STATES CHRONICLE – Peggy Whitson, a NASA astronaut, has recently established a new record regarding woman’s spacewalking. On March 30, she established a new record when she together with Shane Kimbrough decided to spacewalk outside the ISS for the second time in the last seven days. They got outside the space station at 7:29 a.m. EDT, spending over seven hours performing some tasks outside the ISS.
Peggy Whitson surpassed the record set by Suni Williams for woman’s spacewalking
After 4 hours and 23 minutes into the ISS mission, Peggy Whitson established a new record for accumulated spacewalking time as a female astronaut. Previously, Suni Williams, another NASA astronaut had set the record with 50 hours and 40 minutes. After completing her 8th spacewalk, she annihilated that record having a total number of spacewalking hours of 53 and 22 minutes.
The spacewalk from March 30 was bound to mark the work developed at the ISS for preparing the space station to accommodate a commercial spaceship. This work started on March 24 when Kimbrough decided to disconnect electrical connections and cables on the Pressurized Mating Adapter 3 (PMA-3) that was resettled by using the robotic arm of the ISS.
Whitson spent 53 hours and 22 minutes in eight missions
The mission was successful, but, nevertheless, the spacewalk was not a total victory since the two astronauts lost some tools in space. Now that the PMA-3 is prepared at the Harmony module, Whitson finalized installing the device by re-establishing the connections between the cables. Moreover, she also took out the thermal cover of the PMA-4 and deposited it to make enough room for the new International Docking Adapter which will arrive in 2018.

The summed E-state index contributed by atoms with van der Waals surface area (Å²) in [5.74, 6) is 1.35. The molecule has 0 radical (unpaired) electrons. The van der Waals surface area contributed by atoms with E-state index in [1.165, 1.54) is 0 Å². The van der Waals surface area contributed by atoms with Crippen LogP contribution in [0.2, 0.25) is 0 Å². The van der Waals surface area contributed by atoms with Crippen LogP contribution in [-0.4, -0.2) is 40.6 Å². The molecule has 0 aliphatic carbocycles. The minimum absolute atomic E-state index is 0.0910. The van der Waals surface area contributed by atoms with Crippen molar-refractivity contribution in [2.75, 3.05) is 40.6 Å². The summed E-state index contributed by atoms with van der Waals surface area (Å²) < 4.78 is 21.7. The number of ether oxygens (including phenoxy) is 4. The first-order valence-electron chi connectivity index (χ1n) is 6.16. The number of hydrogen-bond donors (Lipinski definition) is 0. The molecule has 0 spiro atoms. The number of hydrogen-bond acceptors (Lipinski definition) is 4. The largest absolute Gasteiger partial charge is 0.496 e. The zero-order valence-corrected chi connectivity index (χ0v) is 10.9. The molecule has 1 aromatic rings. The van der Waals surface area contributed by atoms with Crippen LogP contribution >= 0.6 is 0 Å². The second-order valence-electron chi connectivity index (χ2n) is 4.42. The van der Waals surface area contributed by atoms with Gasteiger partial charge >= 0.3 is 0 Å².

She did not realize that the protective cover removed would have been useful if things had happened to not work as planned. After Kimbrough installed a new external computer, he and Whitson decided to meet at the airlock to recollect two pairs of axial shields which they carried over to the Tranquility module where PMA-3 was previously situated.
After they removed the PMA-3, the docking port at Node 3 remained uncovered and the shields were used to protect it from micrometeoroids. Unfortunately, one of these shields had accidently slipped away. However, NASA’s Johnson Space Center in Houston offered them a solution right on the spot. They retracted the cover which was removed from PMA-3 and they wrapped it over the uncovered portion of Node 3. After all, the spacewalk was successful, accomplishing the mission they had.
Image courtesy of: flickr